- Capitalism and Alternatives -

Objectively demonstrable use value.

Posted by: Gee ( si ) on November 03, 1999 at 14:37:15:

In Reply to: More conceptual goulash posted by Samuel Day Fassbinder on November 03, 1999 at 13:07:49:

: SDF: Actually, the LTV provides a circular, or tautological, proof of "exploitation" because of the way it defines the word "exploitation".

Another reason. definitions are touched upon later too.

: SDF: But the entrepreneur does not WORK for his or her profit! Investment is NOT WORK! Basically what you're saying is that you reject the LTV out of hand, because you wish to characterize profits as wages.

What I am saying is that without investment the rest doesnt occur. I add that as a model it matters not where the investment comes from, only that it does come. You can argue that it is unfair, that the person whose innovation allows for the design of product/manufacture should ask no more than any one else, or that the investment should belong equally to all - but that isnt the point here. reagrdless of who owns it it is the investment that enables the rest.

The 'expolitation' levied at the private investor is therefore only an issue over whether he ought to be 'allowed' (by whom?) to own private property or not.

The best example is the self employed man who has/is his own investment and to whom all returns are. he cannot be exploited, but his investment made possible the return.

: SDF: Here, abstraction is called reality, and reality abstraction. Exchange values are not the embodiment of use-values,

They're the reflection of, expression of - thats a different concept. Sure its lousy but its the onlt data gathered - so people who want to calculate the extent to which they are being 'exploited' may as well give up now before engaging in the impossible.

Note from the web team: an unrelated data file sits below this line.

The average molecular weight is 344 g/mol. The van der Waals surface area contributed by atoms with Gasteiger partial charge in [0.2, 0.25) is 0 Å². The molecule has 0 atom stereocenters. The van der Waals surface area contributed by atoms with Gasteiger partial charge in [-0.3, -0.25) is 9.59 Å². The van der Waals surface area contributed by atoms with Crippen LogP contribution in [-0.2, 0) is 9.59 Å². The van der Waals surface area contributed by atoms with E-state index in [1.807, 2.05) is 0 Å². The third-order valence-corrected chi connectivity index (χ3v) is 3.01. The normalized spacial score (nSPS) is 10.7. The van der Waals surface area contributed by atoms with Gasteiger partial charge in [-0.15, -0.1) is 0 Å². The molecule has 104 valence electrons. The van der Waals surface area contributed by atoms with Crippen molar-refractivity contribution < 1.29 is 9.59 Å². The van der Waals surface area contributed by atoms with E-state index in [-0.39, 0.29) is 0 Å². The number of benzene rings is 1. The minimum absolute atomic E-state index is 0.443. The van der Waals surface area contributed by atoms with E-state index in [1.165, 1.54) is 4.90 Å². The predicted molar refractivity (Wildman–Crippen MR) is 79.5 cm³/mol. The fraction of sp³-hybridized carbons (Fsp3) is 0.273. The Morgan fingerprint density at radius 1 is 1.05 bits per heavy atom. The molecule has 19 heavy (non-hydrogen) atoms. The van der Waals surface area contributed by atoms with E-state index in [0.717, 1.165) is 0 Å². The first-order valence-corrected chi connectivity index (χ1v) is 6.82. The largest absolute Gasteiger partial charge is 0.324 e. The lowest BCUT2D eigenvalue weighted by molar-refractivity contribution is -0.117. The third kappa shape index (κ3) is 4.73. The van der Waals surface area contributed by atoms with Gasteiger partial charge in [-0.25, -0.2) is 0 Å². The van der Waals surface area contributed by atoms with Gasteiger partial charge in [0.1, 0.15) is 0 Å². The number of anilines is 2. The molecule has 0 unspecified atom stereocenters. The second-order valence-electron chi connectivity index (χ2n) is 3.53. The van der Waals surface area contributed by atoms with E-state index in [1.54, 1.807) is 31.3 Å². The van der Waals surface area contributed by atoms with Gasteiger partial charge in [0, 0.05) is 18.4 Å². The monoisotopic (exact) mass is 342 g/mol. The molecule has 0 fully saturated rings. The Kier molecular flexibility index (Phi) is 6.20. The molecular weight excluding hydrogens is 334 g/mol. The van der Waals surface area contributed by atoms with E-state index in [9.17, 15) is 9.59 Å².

: SDF: Gee, that's YOUR definition of exploitation you're working with. You have proved nothing to those who define exploitation differently.

Any definition of exploitation can be proof-proof if sufficiently different. We should perhaps always attach copious explanetory notes whenever using a term such as that to express the definition!

: Exploitation defined as the appropriation of surplus labor without remuneration to the laborer exists BY DEFINITION under capitalism.

And my argument is that it means little. The real issue only whether investment is something that a private individual can or cant do. If he can then the investment enables the product sold and its components are necessary as ingredients not as the primary enabler. Use-value and exchnage value cant be used to return 'sums' on exploitation.

: SDF: Exchange value is not the concrete evidence of use value.

Ok, its the only evidence because this;

" The concrete evidence of use value is in observed instances of people using things. "

Is just observational, anecdotal, subjective and open to 6 billion intepretations - unless you care to objectively analyse, classify and prioritise use-values for objects in contexts - which isnt very 'democratic' becuase it over-rides the whim of the boudary-free vote.

On you bike - you did have to exchange something to get it, so the seller may reasonably conclude 'i bet he had a sue for that, certainly more use than for $200 of wheat' evidenced by the fact you bought the bike and not wheat with the finite $200 (or whatever)

: SDF: Please read Marx's CRITIQUE OF THE GOTHA PROGRAMME in order to find out that the predominant socialist critique of capitalism, Marxism, is not based on egalitarianism. And perhaps, sometime in the distant future perhaps, please stop mischaracterizing socialism.

Well, maybe I'll do so when 'the end of history' arrives. Meanwhile I'm responding to claims for egalitarianism and 'fairness' associated with socialism - accurately or not.

: SDF: Such an ethical stance also places no priority on anyone's "desire" for the basic necessities of life, thus it makes no criticism of societies where large numbers of people are needlessly dying of starvation while others hoard food. Such an ethical stance furthermore refuses to acknowledge the "objective basis" of the "desire" of the starving for sustenance. Positions like this correspond to nothing more than relativism, and they evidence nothing more than the ethical egoism of the well-fed. No wonder Stoller is so angry.

You seem to have misread that as being my view - it isnt. I do think that bread can be shown to be more important than yachts by referring to objective standards of reality - but to enact that one must be prepared to be authoritarian with those who simply 'vote' for yachts regardless - so how do we deal with that one?

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